Compared to three years before the pandemic, the number of mothers practicing any form of breastfeeding [exclusive breastfeeding (EBF) or mixed breastfeeding (MBF)] significantly increased during the first few months of the COVID-19 pandemic.
During the follow-up period, the authors observed no major health issues in babies, and the average neonatal weight gain in the first 28 days was adequate, with over 75% of the newborns gaining over 21.4 grams daily.
The incidence of depressive symptoms in the immediate postpartum period was slightly higher, with 25% screening positively in the EPDS against 21% at six weeks postpartum which was reported earlier. However, the study findings did not find substantial alterations in rates and severity of anxiety among pregnant women in response to COVID-19. Since the pandemic had worsened depressive symptoms, closer monitoring of mothers’ mental status might benefit women and their newborns during postpartum.
The stress caused by the pandemic in pregnant women did not adversely affect their newborn’s health, mother’s moods, the establishment of breastfeeding, or impair the development of a strong mother-child relationship. Several care-related factors might have contributed to this positive effect; for instance, home visits by expert midwives 24 hours after early discharge helped closely monitor the newborn and enhanced the breastfeeding rate despite shorter hospital stays.
Over 33.9% of the mothers (19/56) claimed to be misinformed about breastfeeding, highlighting some negative aspects of clinical practice and a potential area for improvement.
The study demonstrated no adverse outcomes in women and newborns in the neonatal period immediately after the COVID-19 pandemic. The authors observed no concerns related to breastfeeding, mother-baby bonding, and neonatal weight gain, despite the difficulties imposed by the pandemic.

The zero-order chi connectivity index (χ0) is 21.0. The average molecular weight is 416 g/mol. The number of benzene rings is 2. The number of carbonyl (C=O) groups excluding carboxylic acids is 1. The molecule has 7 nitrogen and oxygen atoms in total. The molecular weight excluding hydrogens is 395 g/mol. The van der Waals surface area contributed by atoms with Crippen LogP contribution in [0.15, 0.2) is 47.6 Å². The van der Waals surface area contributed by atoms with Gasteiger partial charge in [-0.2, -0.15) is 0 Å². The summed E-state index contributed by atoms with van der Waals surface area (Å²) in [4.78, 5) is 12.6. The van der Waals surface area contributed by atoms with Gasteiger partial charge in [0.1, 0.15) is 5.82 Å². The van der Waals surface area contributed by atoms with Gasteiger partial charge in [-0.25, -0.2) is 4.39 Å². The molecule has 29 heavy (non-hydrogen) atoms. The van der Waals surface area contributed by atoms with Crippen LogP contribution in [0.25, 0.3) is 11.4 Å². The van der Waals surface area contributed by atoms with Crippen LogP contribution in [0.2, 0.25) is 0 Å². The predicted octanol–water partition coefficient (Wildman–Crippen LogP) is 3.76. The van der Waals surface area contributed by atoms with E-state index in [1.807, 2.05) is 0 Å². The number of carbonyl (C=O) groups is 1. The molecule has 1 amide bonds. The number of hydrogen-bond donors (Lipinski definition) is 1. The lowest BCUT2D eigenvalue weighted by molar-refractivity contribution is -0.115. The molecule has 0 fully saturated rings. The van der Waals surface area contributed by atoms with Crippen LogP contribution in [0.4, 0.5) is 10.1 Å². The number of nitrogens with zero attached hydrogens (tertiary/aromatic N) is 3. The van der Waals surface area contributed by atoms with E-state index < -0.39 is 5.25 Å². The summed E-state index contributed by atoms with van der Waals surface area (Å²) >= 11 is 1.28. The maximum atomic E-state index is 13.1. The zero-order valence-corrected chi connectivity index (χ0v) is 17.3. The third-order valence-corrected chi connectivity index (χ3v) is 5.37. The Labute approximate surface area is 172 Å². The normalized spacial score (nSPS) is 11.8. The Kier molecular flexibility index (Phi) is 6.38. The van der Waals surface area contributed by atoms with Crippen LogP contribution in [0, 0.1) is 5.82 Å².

Maternal anxiety levels were under normal limits, and there was an improvement in breastfeeding rates than those observed before the beginning of the COVID-19 pandemic.
Nevertheless, the authors advised that the mother-child dyads should have adequate means of accessing all the requisite information to reduce out-of-home visits to the emergency services. Additionally, there should be the highest level of coordination between primary care, multispeciality centers, and all the caregivers involved in the process, such as obstetricians, pediatricians, psychologists, midwives, and nurses.
Research Square publishes preliminary scientific reports that are not peer-reviewed and, therefore, should not be regarded as conclusive, guide clinical practice/health-related behavior, or treated as established information.
- Marta Nicolás-López, Pablo González-Álvarez, Anna Sala-Concepción et al. Maternal Mental Health and Breastfeeding amidst the Covid-19 Pandemic: outcomes in a Catalan cohort. Research Square pre-print 2022, DOI: https://doi.org/10.21203/rs.3.rs-1435312/v1, https://www.researchsquare.com/article/rs-1435312/v1